FICO Credit Scores: What Do They Mean?
Since we live in an automated, you're probably not surprised to hear that your creditworthiness comes down to a single number.
All the years you've been paying your various bills: your mortgage, vehicle payments, and credit card bills can be analyzed, spindled and mutilated into a single indicator of whether you're likely to meet your future obligations.
Each of the three credit reporting agencies has its own formula for building your credit score. The original FICO score was developed by Fair Isaac and Company.
Experian uses this model and calls its score FICO. Equifax's model, based on FICO, is called BEACON, while TransUnion, which also uses a slightly modified FICO, calls its score EMPIRICA. While these methods vary, the differences aren't huge; all of the agencies use the following to build your credit score:
- Credit History - How many years have you had credit?
- Late Payments - Do you pay your bills on time?
- Balances on your Credit Cards - How many accounts do you have, and how much do you owe?
- Credit Inquiries - How many times have you had your credit checked for a loan?
Each of these factors is assigned a value and a weight. The result is one number. Credit scores range from 300 to 800. Higher is better. Typical home buyers probably find their scores falling between 620 and 800.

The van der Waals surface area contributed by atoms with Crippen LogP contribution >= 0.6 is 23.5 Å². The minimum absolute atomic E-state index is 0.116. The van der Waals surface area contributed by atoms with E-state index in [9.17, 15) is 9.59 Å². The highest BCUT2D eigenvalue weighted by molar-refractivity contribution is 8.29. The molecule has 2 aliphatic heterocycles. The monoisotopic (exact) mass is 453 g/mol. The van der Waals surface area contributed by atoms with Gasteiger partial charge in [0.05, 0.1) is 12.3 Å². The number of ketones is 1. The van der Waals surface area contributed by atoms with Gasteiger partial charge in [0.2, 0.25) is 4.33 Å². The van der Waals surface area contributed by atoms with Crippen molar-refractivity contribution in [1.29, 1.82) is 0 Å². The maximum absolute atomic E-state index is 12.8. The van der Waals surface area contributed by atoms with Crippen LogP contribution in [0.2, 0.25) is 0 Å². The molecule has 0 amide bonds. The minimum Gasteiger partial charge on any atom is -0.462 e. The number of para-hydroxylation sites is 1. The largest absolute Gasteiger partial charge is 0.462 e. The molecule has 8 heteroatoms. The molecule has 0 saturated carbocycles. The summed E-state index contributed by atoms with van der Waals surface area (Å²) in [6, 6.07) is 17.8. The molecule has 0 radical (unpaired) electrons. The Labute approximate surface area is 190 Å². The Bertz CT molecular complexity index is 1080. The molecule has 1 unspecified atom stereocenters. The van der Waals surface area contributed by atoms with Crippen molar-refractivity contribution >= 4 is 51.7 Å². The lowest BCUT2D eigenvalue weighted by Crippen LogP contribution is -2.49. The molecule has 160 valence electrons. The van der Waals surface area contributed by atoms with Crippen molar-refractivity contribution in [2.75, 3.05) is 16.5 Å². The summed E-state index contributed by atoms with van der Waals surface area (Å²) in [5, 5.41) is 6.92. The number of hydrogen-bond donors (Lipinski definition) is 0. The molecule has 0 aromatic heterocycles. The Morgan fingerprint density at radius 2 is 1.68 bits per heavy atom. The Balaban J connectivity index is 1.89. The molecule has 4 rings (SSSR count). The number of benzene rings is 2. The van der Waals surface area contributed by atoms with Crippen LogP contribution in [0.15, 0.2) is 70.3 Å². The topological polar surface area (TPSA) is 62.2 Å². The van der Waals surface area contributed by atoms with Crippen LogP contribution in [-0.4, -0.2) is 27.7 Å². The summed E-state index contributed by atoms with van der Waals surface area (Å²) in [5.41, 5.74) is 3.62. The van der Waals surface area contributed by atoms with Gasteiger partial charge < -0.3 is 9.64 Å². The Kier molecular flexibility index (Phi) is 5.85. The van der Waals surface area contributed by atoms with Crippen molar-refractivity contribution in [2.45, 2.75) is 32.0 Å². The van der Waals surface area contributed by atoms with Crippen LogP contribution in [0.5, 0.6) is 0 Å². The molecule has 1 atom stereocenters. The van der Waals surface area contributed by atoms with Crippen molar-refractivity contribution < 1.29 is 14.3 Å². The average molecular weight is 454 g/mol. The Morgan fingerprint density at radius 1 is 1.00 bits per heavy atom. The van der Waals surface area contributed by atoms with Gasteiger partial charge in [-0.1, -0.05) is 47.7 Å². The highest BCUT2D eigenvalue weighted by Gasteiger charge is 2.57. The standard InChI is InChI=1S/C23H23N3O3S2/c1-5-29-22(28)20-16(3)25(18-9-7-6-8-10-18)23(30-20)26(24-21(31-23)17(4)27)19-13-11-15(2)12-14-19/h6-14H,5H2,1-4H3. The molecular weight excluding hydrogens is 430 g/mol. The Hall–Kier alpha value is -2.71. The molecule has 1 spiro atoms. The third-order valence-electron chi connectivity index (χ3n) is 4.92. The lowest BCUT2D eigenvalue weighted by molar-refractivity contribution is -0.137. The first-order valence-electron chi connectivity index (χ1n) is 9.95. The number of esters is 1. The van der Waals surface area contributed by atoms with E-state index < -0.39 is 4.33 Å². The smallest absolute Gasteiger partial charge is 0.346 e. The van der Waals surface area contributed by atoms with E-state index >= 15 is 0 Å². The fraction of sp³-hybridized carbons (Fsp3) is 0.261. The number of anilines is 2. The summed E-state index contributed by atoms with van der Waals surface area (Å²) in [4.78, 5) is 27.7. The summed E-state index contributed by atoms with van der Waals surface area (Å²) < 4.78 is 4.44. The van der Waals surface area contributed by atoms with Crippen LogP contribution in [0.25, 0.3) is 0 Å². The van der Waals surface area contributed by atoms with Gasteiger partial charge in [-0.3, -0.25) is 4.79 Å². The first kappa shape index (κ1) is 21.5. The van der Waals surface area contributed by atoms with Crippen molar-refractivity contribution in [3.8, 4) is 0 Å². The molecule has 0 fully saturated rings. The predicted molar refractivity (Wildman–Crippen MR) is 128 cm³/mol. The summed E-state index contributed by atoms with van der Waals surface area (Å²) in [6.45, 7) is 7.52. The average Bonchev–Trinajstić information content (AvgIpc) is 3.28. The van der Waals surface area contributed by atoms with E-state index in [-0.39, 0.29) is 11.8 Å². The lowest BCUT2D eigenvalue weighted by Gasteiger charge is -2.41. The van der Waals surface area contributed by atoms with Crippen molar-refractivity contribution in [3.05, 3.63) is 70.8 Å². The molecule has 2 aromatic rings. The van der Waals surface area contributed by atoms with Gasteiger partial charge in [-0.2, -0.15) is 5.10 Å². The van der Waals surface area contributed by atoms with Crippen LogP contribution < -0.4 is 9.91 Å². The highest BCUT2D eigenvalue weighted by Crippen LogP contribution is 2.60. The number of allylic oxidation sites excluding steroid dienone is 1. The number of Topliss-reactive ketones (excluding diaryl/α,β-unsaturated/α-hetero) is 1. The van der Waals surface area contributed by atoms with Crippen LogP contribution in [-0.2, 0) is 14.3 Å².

FICO makes a big difference in interest rates
Did you know? Credit scores are used for more than just determining whether or not you qualify for a mortgage. Lenders give lower interest rates to individuals with higher scores.
Raising your credit score
Unfortunately, there isn't a lot you can do to immediately improve your credit score. Because the FICO score is based on your lifelong credit history, it's hard to make a significant improvement in the score with quick fixes. (Of course you must appeal incorrect items on your credit report.)
How do I find out my credit score?
Before you can improve your score, you have to obtain your score and be sure that the reports from each agency are correct. Fair Isaac has created a web site (www.myFICO.com) that lets you do just that. It's inexpensive to quickly get your FICO from all three agencies, along with your credit report. They also provide information and tools that help you improve your FICO score.
You can get a federally-mandated free credit report once a year from all three agencies at AnnualCreditReport.com. These reports do not include a free credit score, but it's very inexpensive to get one at the same time.
Armed with this information, you'll be a more informed consumer and you'll be better positioned to get the right mortgage for you.
Curious about credit scores? Give us a call at 561-373-4149.